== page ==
Federal Prosecutors Close In On Trump Inner Circle Over Jan. 6


Federal prosecutors have been asking about former President Trump and activities within his inner circle while working on criminal cases related to the Capitol riot, as laid out in a new report from USA Today. There’s no indication as of this point that prosecutors have settled on charging Trump or any of his high-level political associates with anything directly tied to the riot, but those who’ve been asked about Trump-tied issues include Mark Grods, a member of the far-right group known as the Oath Keepers who opted to plead guilty and cooperate with prosecutors. Specifically, prosecutors asked Grods about longtime Trump ally Roger Stone, who members of the Oath Keepers were aiming to protect around the time of the riot.

Attorney Brian Lockwood, who is representing Grods, said that his client did not have firsthand information regarding Stone. As Lockwood put it, prosecutors “asked a ton of open-ended questions when I was allowed to be there,” such as: “What happened next? What did you see? Who was there? What did you see them doing? What were they wearing? What were they doing? Did you see them communicating with other people?” Separately, Capitol rioter Brandon Straka — who has also pleaded guilty, although his admitted offense was the lesser charge of disorderly conduct on Capitol grounds — was asked about Trump, according to his lawyer, Bilal Essayli. Essayli said that prosecutors were “focused on establishing an organized conspiracy between [Straka], President Donald J. Trump, and allies of the former president, to disrupt the Joint Session of Congress on January 6.” According to the lawyer, Straka “denied the existence of any such plot.”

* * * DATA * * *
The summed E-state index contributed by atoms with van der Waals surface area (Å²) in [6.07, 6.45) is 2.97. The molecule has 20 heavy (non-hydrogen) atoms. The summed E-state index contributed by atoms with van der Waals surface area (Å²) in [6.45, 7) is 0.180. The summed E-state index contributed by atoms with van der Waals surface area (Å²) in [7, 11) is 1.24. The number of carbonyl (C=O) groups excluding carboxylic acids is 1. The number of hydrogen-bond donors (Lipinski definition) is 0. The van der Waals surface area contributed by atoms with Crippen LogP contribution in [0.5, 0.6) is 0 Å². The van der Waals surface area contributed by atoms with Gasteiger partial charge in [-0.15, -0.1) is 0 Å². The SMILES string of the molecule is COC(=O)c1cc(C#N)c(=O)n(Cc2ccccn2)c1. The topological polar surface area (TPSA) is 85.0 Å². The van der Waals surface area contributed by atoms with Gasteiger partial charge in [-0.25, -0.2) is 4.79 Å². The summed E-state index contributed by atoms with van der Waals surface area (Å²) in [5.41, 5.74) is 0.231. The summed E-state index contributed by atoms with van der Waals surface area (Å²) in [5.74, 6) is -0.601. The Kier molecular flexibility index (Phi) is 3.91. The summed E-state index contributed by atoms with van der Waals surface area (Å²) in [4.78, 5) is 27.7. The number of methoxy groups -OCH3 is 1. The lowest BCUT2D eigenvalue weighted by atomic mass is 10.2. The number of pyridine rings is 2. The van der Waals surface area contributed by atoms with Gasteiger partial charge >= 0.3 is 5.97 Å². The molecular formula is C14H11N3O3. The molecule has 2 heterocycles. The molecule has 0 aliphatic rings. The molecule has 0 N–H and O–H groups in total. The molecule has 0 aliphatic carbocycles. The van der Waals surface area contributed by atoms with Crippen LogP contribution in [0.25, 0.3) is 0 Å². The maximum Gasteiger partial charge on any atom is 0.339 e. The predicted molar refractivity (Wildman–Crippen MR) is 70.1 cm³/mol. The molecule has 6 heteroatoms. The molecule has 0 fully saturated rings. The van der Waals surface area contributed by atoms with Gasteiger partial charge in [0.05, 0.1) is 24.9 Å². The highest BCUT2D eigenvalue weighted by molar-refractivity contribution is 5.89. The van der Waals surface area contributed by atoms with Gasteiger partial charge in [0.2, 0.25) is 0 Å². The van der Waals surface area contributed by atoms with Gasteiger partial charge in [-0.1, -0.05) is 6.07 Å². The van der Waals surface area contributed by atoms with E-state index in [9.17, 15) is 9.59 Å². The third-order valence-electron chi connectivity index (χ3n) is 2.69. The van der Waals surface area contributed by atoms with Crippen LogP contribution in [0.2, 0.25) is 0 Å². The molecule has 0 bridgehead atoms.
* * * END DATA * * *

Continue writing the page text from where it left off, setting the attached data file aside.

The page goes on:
Former federal prosecutor Patrick Cotter told USA Today that the “technical term for Trump and most people the government is asking about this early is probably ‘subjects,'” explaining that subjects “are people about whom the feds have not made any determination: They may turn out to be targets or witnesses.”

Apparently, issues that prosecutors have explored include the apparent belief on the part of certain rioters that Trump would invoke the federal law known as the Insurrection Act, which allows for the deployment of a “militia” to, among other things, go after “rebellion,” as USA Today put it. Oath Keepers founder and leader Stewart Rhodes, who’s since been charged with seditious conspiracy, indicated that members of his group were prepared to serve as the deployed “militia” in such a scenario. Rhodes spent tens of thousands of dollars on various forms of weaponry in the lead-up to January 6, with some of it going towards a stash of weapons in the vicinity of D.C. around the time of the Capitol attack.

The House committee investigating the riot was reported to be considering the possibility of recommending Trump or others to the Justice Department for prosecution on conspiracy charges. Another potential part of this possibly prosecutable conspiracy is the multi-state scheme to prepare falsified electoral votes on Trump’s behalf in states where Biden won. Recently, deputy Attorney General Lisa Monaco confirmed that the scheme was being examined by the feds.